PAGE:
"We aren't doing this as a charity," he tells me. "We want to prove you can make money at it. It's all a wonderful challenge, and I love challenges. As the chairman of a company whose businesses contribute to global environmental problems, I felt I had a responsibility to address this head-on. We now have many, many people whose full-time job is thinking green, thinking carbon. We're aiming to develop an alternative fuel, alternative cars, alternative batteries—something entirely new that will shake the foundations of the petrol and coal companies. Because if we don't, the world could be doomed."
A FEW HOURS LATER, Branson is behind the wheel of a golf cart, tearing through the Virgin Festival crowd to make his appointment with a mermaid.
Well, not exactly a mermaid, but actress Daryl Hannah, who has flown in to help Virgin spread the green word. In ten minutes, Branson and Hannah are scheduled to share the spotlight at a press conference over at the Green Spot, Virgin's eco–demonstration venue on the far side of the Pimlico infield.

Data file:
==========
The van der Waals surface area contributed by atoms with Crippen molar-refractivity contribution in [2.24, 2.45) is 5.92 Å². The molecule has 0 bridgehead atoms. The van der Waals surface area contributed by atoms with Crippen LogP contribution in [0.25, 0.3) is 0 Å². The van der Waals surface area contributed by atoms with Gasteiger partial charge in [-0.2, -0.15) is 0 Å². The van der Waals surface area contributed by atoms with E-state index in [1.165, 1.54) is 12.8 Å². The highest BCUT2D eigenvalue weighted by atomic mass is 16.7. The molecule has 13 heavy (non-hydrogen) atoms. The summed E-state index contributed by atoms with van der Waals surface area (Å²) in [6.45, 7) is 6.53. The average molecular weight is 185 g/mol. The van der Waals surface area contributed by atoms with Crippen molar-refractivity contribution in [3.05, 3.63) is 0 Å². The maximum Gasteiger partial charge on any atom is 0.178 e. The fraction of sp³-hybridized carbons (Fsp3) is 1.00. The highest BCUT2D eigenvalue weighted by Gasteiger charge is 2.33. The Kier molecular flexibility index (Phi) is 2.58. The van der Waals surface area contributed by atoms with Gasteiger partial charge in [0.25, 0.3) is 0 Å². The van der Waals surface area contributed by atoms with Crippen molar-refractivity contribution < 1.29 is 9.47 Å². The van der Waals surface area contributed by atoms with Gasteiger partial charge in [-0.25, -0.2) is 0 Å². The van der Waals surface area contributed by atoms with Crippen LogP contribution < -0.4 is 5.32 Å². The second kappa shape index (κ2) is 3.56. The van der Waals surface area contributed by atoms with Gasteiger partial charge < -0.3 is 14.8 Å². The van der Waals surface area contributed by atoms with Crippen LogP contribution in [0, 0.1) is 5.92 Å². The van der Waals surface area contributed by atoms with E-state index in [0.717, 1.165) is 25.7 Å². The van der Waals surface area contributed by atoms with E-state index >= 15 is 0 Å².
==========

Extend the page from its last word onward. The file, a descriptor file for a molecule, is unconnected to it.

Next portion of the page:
As we trundle along, two of his handlers are riding on the back, nervously eyeing their watches. Everything's on a tight, tight schedule, and the chairman has a tendency to stray. Branson is an endearingly terrible driver of the British madcap school. "Where's the brake on this blasted thing!" he says at one point before slamming, half deliberately, into a hay bale.
"You golf?" I ask.
"Badly," he says, now veering wildly to miss a patchouli cloud of hacky-sackers. "But my grandmother made a hole-in-one once—in her nineties. I think it's still a record in England for the oldest one ever made."